Migrants have stronger work ethics, are more skilled: Employers

British workers lack right skills, right attitude for jobs on offer
4th July, 2011: Responding to Work and Pensions Secretary Iain Duncan Smith’s assertion against hiring immigrants, the employers have hit back saying too often British workers lacked the right skills and the right attitude for the jobs on offer.
Lawyers asserted favouring British nationals over foreigners entitled to work in the UK, could also lead to claims for racial discrimination.

The criticism came after Smith used a keynote speech in Madrid to appeal to firms to give chance to British youngsters than employing the immigrants.

Smith had stated that: “If we do not get this right then we risk leaving more British citizens out of work, and the most vulnerable group who will be the most affected are young people.”

Smith’s argument was that the huge influx of migrants under Labour led to a growth in cheap labour that undercut British-born workers. As a result, the number of UK-born people living on welfare handouts increased.
The director general of the British Chambers of Commerce, David Frost said employers were taking on foreign workers because they were better qualified and had a stronger work ethic than young British applicants.

Frost added: “They [employers] expect young people to come forward to them who are able to read, write and communicate and have a good work ethic and too often that’s not the case and there’s a stream of able East European migrants who are able to fill those jobs,’’ he said.

”These migrants are skilled, they have a very strong work ethic, and they simply get on with the job. They’ve been hugely beneficial for the UK.”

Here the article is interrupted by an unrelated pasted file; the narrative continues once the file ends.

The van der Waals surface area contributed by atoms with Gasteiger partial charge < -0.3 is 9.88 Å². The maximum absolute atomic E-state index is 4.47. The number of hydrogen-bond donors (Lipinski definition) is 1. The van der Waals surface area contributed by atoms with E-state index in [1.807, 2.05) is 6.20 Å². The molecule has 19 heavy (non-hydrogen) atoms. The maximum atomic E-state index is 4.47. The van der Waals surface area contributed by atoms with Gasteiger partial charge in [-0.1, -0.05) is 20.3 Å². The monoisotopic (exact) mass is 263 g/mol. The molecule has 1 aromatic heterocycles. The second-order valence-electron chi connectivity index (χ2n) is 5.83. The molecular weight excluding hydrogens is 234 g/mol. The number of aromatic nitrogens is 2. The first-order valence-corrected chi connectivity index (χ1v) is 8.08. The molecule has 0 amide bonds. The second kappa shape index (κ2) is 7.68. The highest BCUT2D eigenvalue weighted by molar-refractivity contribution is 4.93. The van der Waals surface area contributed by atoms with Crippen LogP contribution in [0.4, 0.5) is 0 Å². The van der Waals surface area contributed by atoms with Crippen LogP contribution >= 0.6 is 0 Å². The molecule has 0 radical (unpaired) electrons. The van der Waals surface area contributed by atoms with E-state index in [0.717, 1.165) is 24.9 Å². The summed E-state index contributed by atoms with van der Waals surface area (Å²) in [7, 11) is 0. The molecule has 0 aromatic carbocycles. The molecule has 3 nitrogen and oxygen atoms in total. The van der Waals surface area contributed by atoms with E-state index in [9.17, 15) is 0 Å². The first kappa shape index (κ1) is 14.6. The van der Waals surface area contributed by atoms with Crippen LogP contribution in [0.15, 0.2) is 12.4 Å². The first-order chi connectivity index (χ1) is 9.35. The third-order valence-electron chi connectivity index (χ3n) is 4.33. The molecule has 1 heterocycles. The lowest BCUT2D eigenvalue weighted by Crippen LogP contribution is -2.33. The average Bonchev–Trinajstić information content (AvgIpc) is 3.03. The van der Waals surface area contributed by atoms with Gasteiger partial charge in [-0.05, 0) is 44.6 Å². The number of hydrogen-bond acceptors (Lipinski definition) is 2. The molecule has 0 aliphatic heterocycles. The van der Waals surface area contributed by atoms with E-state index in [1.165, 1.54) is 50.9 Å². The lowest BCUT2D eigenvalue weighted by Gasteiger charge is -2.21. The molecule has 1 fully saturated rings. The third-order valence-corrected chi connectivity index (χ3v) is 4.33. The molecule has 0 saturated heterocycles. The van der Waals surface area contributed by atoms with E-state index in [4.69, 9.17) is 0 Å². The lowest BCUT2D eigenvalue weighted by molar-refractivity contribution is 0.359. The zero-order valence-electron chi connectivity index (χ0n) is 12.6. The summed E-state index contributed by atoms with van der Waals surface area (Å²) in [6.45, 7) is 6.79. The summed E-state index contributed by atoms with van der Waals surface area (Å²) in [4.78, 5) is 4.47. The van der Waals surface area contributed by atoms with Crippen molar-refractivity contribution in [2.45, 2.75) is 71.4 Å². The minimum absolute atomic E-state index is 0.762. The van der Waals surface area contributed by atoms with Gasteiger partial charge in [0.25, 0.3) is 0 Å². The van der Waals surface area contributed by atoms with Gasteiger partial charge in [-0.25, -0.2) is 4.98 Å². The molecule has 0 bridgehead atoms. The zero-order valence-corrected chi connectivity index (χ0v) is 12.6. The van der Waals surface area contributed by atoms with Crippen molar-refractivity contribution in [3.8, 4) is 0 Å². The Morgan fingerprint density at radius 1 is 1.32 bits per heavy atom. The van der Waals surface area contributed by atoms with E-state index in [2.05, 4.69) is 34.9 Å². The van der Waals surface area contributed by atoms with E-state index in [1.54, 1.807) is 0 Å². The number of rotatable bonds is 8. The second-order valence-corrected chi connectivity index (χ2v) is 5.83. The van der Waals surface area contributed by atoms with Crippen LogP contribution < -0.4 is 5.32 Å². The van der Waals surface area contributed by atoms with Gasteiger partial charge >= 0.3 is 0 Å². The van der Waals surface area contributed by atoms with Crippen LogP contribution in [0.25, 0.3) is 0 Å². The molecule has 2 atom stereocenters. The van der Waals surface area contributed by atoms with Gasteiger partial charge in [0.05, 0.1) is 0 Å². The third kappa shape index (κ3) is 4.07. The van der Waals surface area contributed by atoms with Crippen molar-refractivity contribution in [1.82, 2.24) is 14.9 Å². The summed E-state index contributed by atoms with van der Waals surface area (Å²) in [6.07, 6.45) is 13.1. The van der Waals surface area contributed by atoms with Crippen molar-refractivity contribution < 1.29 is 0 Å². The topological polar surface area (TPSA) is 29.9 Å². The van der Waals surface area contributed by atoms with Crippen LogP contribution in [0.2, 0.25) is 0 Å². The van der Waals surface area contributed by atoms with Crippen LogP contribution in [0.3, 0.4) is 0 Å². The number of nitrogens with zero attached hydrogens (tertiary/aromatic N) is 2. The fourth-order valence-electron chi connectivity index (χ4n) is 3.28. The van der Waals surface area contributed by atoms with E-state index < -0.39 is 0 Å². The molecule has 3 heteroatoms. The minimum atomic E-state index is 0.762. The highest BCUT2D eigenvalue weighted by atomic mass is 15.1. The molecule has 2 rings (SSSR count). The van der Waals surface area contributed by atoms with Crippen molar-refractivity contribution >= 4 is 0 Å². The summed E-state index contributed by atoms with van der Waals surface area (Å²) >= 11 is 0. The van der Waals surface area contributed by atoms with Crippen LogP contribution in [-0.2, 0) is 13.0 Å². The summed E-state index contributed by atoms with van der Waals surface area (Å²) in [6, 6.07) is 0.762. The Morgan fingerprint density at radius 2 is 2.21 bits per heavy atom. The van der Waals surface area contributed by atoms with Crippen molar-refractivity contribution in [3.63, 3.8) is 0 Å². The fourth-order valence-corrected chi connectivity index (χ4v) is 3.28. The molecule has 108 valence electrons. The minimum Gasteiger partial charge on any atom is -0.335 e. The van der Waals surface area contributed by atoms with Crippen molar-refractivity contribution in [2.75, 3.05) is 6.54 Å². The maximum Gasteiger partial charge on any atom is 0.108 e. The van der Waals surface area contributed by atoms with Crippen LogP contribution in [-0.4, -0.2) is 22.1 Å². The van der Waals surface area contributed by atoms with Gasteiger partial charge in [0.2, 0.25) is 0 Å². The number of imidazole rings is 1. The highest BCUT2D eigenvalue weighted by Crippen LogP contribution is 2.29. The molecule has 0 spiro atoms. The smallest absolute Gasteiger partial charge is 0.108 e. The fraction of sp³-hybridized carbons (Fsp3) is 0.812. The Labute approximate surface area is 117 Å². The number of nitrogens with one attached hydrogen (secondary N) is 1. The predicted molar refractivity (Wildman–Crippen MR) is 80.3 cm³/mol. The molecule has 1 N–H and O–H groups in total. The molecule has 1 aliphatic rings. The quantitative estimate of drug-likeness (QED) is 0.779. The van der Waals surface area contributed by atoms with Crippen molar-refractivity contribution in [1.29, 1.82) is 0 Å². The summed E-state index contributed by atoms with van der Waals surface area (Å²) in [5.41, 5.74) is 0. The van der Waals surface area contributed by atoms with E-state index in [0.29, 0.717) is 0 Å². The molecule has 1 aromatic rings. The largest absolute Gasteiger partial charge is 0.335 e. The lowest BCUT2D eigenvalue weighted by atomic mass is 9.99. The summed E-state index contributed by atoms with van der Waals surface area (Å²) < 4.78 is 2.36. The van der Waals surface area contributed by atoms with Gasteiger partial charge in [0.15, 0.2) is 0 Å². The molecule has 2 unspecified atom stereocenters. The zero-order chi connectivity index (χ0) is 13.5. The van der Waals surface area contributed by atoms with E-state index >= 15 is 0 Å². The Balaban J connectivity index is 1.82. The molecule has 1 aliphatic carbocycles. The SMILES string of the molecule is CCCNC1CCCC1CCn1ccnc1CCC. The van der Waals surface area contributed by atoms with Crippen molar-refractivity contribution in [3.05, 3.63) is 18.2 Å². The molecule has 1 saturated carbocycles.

Frost even went up to the extent of, blaming the education system, for the level of unemployment facing young people. “After 11 years of formal education, employers say they get kids coming to them who can’t read, who can’t write, who can’t communicate.”

Neil Carberry, of the CBI, said firms wanted to give young people a chance, but they had to pick the right applicant.

He said tackling unemployment was a challenge for everyone, and businesses want to give young British people a chance.
Carberry further asserted that the employers should choose the best person for the job. The challenge was to make sure that more young Britons were in a position to be the best candidate.

"The government’s focus should be on boosting private sector growth," said Carberry. The head of employment law at the law firm DBS, Paul Griffin said that any favouring of British workers above those from the EU, or anywhere else if they had the right to work here, could make an employer liable for a claim for direct race discrimination.

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